Every year our technology for communication advances, but communication remains a challenge.  In fact, the stress that comes from inadequate communication seems to be rising.  It’s hard to blame technology when we’re the ones who create and operate the technology, and yet it’s hard to blame humanity when a lot of our communication is successful.  It raises 3 questions:

  1. Has the volume of our communication become more than we can handle? 
  2. Has our need for communication eroded our self-sufficiency?  
  3. Should we be more intentional about the way we balance non-verbal technological communication with verbal or face-to-face communication? 

Let’s look behind door #3.

We sometimes approach communication as though its most important function is to deliver information, but there are two other reasons for communication that are more important.  One is to achieve mutual understanding, and the other is to achieve resolution.  Non-verbal technology often works pretty well for delivering information.  But all kinds of misunderstandings and hard feelings can result when we use technology as a tool for avoidance disguised as efficiency.

Any communication that involves mutual understanding – such as gaining agreement, consensus or commitment – should be face to face or at least voice to voice.  The same is true for communication that involves deciding next steps or achieving resolution.  This sounds obvious, and yet we continue to drift farther away from interactive personal communication, even as we acknowledge the increase in miscommunication, misunderstanding, mistakes and hurt feelings that result from email and texting.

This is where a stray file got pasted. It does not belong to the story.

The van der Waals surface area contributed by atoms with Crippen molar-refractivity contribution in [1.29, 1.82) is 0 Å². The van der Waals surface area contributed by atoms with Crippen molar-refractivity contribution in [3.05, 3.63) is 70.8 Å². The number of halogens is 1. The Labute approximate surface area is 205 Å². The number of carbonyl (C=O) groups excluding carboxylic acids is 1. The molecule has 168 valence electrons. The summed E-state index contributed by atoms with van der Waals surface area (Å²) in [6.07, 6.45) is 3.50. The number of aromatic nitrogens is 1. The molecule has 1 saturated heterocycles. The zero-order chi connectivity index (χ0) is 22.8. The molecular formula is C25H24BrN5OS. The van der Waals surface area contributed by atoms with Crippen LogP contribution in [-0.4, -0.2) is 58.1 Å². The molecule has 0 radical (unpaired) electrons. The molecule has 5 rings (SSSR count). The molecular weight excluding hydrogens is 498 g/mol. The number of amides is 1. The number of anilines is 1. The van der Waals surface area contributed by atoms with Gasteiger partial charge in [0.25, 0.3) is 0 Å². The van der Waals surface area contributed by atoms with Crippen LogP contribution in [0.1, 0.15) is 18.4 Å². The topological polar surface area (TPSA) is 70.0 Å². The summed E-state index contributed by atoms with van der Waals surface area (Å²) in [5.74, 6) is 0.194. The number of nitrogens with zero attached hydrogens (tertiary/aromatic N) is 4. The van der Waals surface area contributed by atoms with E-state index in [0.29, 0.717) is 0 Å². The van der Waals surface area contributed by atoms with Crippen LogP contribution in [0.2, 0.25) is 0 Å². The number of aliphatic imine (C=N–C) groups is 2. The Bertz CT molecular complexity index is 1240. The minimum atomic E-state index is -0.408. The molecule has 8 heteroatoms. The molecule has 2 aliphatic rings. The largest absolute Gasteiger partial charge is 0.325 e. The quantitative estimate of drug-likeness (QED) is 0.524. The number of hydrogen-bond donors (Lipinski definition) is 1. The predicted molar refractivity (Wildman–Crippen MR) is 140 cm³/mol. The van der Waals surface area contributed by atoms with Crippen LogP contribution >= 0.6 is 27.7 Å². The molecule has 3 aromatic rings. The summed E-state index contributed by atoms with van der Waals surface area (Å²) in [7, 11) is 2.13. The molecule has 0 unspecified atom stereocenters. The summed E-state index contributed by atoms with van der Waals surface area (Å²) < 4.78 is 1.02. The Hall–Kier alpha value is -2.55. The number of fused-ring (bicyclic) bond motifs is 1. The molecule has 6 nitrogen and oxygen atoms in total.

So consider this as a rule of thumb: Rely on personal contact – face to face or verbal – for situations that involve understanding, resolution or commitment.  We already know the reasons why this is true:

Face to face communication (or by phone) allows us to share opinions in the moment, get the clarification we need, reword something that doesn’t have the impact we hoped for, let ideas evolve through collaboration, see facial expressions and body language, hear voice tones, fix misunderstandings on the spot, repair hurt feelings.  If none of these benefits is needed – if you are simply conveying information where there is no risk of confusion – then send an email.

Another way to improve the quality of communication is to ask the questions we need answered.  This is another one that sounds obvious, yet it’s another one we’re drifting away from.  The grievance of poor communication grows because we don’t get the information, answers, explanations and decisions we need, but we also haven’t asked the questions.  Good communication requires initiative, but that’s a contribution that everyone can make.